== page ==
Table of Contents

Intellectual Property and Sustainable Development

Intellectual Property and Sustainable Development

Development Agendas in a Changing World

Elgar Intellectual Property and Global Development series

Edited by Ricardo Meléndez-Ortiz and Pedro Roffe

This comprehensive book considers new and emerging IP issues from a development perspective, examining recent trends and developments in this area. Presenting an overview of the IP landscape in general, the contributing authors subsequently narrow their focus, providing wide-ranging case studies from countries across Africa, Asia and Latin America on topical issues in the current IP discourse. These include the impact of IP on the pharmaceutical sector, the protection of life forms and traditional knowledge, geographical indications, access to knowledge and public research institutes, and the role of competition policy. The challenges developing countries face in the TRIPS-Plus world are also explored in detail.

Chapter 3: Intellectual Property Reforms in China

Peter K. Yu

Subjects: development studies, development economics, law and development, economics and finance, development economics, law - academic, intellectual property law, law and development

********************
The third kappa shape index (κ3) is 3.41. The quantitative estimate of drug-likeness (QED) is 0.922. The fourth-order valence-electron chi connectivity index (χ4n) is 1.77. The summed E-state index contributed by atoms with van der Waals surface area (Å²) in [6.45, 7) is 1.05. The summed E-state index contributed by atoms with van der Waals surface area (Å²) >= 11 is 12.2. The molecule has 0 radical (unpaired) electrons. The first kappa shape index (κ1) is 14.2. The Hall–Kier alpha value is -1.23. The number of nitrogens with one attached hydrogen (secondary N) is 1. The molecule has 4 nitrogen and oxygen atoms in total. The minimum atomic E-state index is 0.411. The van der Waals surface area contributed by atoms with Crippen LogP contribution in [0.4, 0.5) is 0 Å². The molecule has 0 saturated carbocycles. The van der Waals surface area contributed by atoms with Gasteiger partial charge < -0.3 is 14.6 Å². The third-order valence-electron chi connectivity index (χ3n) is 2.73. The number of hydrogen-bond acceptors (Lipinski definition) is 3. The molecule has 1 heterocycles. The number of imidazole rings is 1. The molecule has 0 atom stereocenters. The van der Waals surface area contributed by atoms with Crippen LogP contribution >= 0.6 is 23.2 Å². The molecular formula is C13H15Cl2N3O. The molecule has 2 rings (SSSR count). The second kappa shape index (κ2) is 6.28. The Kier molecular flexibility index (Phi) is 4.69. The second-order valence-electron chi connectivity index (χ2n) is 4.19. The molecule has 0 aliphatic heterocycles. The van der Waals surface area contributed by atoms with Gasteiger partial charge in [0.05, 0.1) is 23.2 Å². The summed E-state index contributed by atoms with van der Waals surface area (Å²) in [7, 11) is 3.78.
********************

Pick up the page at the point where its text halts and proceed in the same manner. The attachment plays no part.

Peter K. Yu1 INTRODUCTION In the past two decades, China has been heavily criticized for its inadequate protection of intellectual property rights. Every year, US industries are estimated to have lost billions of dollars due to piracy and counterfeiting in the country. As the International Intellectual Property Alliance (IIPA) stated in its recent Special 301 Report, copyright piracy in China resulted in US$ 3.5 billion of US trade losses in 2008 alone (IIPA, 2009). Of particular concern is the considerable quantity of infringing products that have been exported to other foreign markets. To protect its industries, the United States recently requested the Dispute Settlement Body of the World Trade Organization (WTO) to establish a panel to determine whether China has failed to comply with the Agreement on Trade-Related Aspects of Intellectual Property Rights (TRIPS Agreement).2 The panel report, however, yielded only mixed results. Although China was fittingly criticized for its piracy and counterfeiting problems, it is important to recognize and appreciate the considerable amount of intellectual property reforms the country has undertaken in the past two decades. Since the reopening of its market to foreign trade in the late 1970s, China introduced its first modern copyright, patent, and trademark laws (IIPA, 2007). A decade later, China revamped its intellectual property system in response to US pressure and did so again in preparation for its accession to the WTO (Yu, 2000; 2006a). Today, China is a proud member of many multilateral intellectual property agreements, including the Berne Convention, Geneva Convention,...

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